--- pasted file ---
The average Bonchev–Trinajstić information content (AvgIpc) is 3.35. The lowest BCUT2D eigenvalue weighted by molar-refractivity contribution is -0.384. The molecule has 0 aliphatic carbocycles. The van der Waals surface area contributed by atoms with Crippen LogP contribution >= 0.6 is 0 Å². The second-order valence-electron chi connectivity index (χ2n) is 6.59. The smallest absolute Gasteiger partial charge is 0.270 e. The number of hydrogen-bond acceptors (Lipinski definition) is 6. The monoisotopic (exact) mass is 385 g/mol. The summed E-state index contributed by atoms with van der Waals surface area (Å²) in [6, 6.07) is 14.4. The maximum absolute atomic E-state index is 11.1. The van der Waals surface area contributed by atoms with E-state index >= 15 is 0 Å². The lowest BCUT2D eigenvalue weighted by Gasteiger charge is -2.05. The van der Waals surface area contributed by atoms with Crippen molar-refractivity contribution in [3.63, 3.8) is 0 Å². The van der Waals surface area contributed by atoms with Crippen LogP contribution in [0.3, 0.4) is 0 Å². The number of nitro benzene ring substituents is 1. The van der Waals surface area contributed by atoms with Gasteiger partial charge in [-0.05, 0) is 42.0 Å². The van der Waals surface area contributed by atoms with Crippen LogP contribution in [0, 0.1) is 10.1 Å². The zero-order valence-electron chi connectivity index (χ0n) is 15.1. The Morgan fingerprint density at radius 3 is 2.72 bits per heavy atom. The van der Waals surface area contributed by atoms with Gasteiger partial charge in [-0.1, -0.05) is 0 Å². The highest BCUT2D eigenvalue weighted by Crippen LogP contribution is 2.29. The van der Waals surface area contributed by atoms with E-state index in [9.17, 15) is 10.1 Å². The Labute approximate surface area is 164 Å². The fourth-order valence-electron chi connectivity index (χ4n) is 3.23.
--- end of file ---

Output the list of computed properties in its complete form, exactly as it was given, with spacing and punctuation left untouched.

The average Bonchev–Trinajstić information content (AvgIpc) is 3.35. The lowest BCUT2D eigenvalue weighted by molar-refractivity contribution is -0.384. The molecule has 0 aliphatic carbocycles. The van der Waals surface area contributed by atoms with Crippen LogP contribution >= 0.6 is 0 Å². The second-order valence-electron chi connectivity index (χ2n) is 6.59. The smallest absolute Gasteiger partial charge is 0.270 e. The number of hydrogen-bond acceptors (Lipinski definition) is 6. The monoisotopic (exact) mass is 385 g/mol. The summed E-state index contributed by atoms with van der Waals surface area (Å²) in [6, 6.07) is 14.4. The maximum absolute atomic E-state index is 11.1. The van der Waals surface area contributed by atoms with E-state index >= 15 is 0 Å². The lowest BCUT2D eigenvalue weighted by Gasteiger charge is -2.05. The van der Waals surface area contributed by atoms with Crippen molar-refractivity contribution in [3.63, 3.8) is 0 Å². The van der Waals surface area contributed by atoms with Crippen LogP contribution in [0.3, 0.4) is 0 Å². The number of nitro benzene ring substituents is 1. The van der Waals surface area contributed by atoms with Gasteiger partial charge in [-0.05, 0) is 42.0 Å². The van der Waals surface area contributed by atoms with Crippen LogP contribution in [0, 0.1) is 10.1 Å². The zero-order valence-electron chi connectivity index (χ0n) is 15.1. The Morgan fingerprint density at radius 3 is 2.72 bits per heavy atom. The van der Waals surface area contributed by atoms with Gasteiger partial charge in [-0.1, -0.05) is 0 Å². The highest BCUT2D eigenvalue weighted by Crippen LogP contribution is 2.29. The van der Waals surface area contributed by atoms with E-state index in [9.17, 15) is 10.1 Å². The Labute approximate surface area is 164 Å². The fourth-order valence-electron chi connectivity index (χ4n) is 3.23.